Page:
Baby Tate

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Protege of Blind Boy Fuller who explored vast territory in the 1960s & '70s.
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In the course of his nearly 50-year career, guitarist Baby Tate recorded only a handful of sessions. The bulk of his life was spent as a sideman, playing with musicians like Blind Boy Fuller, Pink Anderson, and Peg Leg Sam.

Born Charles Henry Tate, he was born in Elberton, GA, but raised in Greenville, SC. When he was 14 years old, Tate taught himself how to play guitar. Shortly afterward, he began playing with Blind Boy Fuller, who taught Tate the fundamentals of blues guitar. When he was in his late teens, Baby began playing with Joe Walker and Roosevelt Brooks; the trio played clubs throughout the Greenville area.

In 1932, Tate stopped working with Walker and Brooks, hooking up with Carolina Blackbirds. The duo played a number of shows for the radio station WFBC. For most of the '30s, Baby played music as a hobby, performing at local parties, celebrations, and medicine shows.

Tate served in the U.S. Army in the late '30s and early '40s. While he was stationed in Europe, he played local taverns and dances. In 1942, he returned to Greenville, SC, where he earned a living doing odd jobs around the town. Tate picked up music again in 1946, setting out on the local blues club circuit. In 1950, he cut several sessions for the Atlanta-based Kapp label.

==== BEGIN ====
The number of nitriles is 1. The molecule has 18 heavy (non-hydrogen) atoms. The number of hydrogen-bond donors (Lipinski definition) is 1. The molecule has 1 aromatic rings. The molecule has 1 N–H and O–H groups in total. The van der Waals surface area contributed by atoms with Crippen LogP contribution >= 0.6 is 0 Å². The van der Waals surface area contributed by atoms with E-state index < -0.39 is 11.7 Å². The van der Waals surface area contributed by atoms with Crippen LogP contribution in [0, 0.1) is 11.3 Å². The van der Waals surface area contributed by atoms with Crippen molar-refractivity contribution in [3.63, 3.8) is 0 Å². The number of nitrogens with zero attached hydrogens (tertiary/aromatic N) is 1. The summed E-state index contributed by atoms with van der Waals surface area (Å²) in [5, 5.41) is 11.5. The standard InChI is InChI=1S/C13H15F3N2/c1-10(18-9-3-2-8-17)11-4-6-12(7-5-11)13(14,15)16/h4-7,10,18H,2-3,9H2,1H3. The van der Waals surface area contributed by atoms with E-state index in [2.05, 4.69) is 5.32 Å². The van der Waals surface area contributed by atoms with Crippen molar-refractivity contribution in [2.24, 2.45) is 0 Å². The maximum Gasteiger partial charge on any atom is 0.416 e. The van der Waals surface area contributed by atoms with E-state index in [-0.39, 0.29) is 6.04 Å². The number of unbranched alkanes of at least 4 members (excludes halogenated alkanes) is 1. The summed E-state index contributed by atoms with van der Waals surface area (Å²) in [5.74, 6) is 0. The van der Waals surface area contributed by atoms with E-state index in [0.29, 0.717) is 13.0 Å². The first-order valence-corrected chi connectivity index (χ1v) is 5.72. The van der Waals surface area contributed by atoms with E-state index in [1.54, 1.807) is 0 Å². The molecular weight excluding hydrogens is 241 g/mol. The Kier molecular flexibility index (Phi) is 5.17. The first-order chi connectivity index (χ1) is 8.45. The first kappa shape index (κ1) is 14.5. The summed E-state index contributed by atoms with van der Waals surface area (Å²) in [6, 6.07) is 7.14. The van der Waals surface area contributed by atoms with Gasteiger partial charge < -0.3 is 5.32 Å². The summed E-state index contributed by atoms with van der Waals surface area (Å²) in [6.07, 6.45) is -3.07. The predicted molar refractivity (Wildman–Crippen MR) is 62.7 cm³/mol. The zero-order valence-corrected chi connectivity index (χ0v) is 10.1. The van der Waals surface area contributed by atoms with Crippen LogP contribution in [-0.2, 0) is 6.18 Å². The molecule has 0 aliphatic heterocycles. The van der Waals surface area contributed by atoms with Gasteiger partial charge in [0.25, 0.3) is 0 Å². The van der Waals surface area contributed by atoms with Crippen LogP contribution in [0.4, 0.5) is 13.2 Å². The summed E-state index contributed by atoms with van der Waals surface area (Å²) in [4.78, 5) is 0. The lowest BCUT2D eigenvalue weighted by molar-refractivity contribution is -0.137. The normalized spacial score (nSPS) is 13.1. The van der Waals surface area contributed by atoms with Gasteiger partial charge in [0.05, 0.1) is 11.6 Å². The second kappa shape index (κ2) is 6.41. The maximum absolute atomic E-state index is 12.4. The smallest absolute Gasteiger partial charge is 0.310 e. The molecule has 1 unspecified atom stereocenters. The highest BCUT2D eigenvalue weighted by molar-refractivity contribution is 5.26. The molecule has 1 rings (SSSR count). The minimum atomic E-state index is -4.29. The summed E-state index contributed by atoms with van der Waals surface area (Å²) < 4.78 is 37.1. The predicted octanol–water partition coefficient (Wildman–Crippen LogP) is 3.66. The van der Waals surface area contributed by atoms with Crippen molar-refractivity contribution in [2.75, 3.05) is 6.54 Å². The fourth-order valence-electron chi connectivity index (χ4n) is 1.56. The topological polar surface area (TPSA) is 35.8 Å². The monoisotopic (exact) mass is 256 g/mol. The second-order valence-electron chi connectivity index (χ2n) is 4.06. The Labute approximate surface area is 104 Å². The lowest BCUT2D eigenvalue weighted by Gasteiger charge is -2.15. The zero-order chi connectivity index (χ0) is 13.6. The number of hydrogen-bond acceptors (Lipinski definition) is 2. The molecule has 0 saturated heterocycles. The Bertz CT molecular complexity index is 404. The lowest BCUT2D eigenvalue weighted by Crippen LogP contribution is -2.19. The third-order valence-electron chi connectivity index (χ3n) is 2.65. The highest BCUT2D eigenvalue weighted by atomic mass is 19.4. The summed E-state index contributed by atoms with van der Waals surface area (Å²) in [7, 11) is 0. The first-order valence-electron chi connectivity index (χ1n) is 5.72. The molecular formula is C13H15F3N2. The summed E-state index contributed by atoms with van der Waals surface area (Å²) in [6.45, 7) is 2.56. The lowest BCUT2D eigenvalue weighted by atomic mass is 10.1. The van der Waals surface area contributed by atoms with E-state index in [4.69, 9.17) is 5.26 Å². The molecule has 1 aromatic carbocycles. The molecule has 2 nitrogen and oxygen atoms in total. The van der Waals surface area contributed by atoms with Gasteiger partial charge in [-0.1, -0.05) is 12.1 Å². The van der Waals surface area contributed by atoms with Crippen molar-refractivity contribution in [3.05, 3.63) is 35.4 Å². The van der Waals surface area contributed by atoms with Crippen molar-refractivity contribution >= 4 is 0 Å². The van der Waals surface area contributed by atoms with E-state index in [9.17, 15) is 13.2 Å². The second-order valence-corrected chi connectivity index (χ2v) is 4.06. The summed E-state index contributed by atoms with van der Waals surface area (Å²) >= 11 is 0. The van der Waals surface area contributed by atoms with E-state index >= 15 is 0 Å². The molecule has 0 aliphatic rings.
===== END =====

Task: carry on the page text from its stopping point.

In the early '50s, Baby moved to Spartanburg, SC, where he performed both as a solo act and as a duo with Pink Anderson. Tate and Anderson performed as duo into the '70s.

In 1962, Tate recorded his first album, See What You Done. The following year, he was featured in the documentary film, The Blues. For the rest of the decade, Baby Tate played various gigs, concerts, and festivals across America. With the assistance of harmonica player Peg Leg Sam, Baby Tate recorded another set of sessions in 1972. Later that year, Tate suffered a fatal heart attack. He died on August 17, 1972.